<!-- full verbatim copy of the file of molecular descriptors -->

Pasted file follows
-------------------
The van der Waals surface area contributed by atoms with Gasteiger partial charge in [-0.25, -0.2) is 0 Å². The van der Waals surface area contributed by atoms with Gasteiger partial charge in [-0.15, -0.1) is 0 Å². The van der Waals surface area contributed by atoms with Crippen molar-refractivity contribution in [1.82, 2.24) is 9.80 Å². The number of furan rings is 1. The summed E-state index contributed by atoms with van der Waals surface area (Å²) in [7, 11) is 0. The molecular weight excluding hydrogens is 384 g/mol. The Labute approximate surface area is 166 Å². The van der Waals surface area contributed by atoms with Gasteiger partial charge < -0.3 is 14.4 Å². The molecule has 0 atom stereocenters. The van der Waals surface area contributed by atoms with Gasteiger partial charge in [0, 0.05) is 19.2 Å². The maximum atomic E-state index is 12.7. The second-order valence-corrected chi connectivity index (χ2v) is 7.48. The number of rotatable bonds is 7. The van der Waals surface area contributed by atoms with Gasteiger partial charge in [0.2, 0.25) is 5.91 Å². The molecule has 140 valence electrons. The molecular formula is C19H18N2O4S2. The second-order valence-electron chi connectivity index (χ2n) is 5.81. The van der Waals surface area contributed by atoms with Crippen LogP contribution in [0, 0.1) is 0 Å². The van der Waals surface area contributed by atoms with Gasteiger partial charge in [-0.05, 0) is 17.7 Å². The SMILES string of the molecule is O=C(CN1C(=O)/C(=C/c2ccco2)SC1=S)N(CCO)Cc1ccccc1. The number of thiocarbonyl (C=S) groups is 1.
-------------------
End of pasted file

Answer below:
The van der Waals surface area contributed by atoms with Gasteiger partial charge in [-0.25, -0.2) is 0 Å². The van der Waals surface area contributed by atoms with Gasteiger partial charge in [-0.15, -0.1) is 0 Å². The van der Waals surface area contributed by atoms with Crippen molar-refractivity contribution in [1.82, 2.24) is 9.80 Å². The number of furan rings is 1. The summed E-state index contributed by atoms with van der Waals surface area (Å²) in [7, 11) is 0. The molecular weight excluding hydrogens is 384 g/mol. The Labute approximate surface area is 166 Å². The van der Waals surface area contributed by atoms with Gasteiger partial charge < -0.3 is 14.4 Å². The molecule has 0 atom stereocenters. The van der Waals surface area contributed by atoms with Gasteiger partial charge in [0, 0.05) is 19.2 Å². The maximum atomic E-state index is 12.7. The second-order valence-corrected chi connectivity index (χ2v) is 7.48. The number of rotatable bonds is 7. The van der Waals surface area contributed by atoms with Gasteiger partial charge in [0.2, 0.25) is 5.91 Å². The molecule has 140 valence electrons. The molecular formula is C19H18N2O4S2. The second-order valence-electron chi connectivity index (χ2n) is 5.81. The van der Waals surface area contributed by atoms with Crippen LogP contribution in [0, 0.1) is 0 Å². The van der Waals surface area contributed by atoms with Gasteiger partial charge in [-0.05, 0) is 17.7 Å². The SMILES string of the molecule is O=C(CN1C(=O)/C(=C/c2ccco2)SC1=S)N(CCO)Cc1ccccc1. The number of thiocarbonyl (C=S) groups is 1.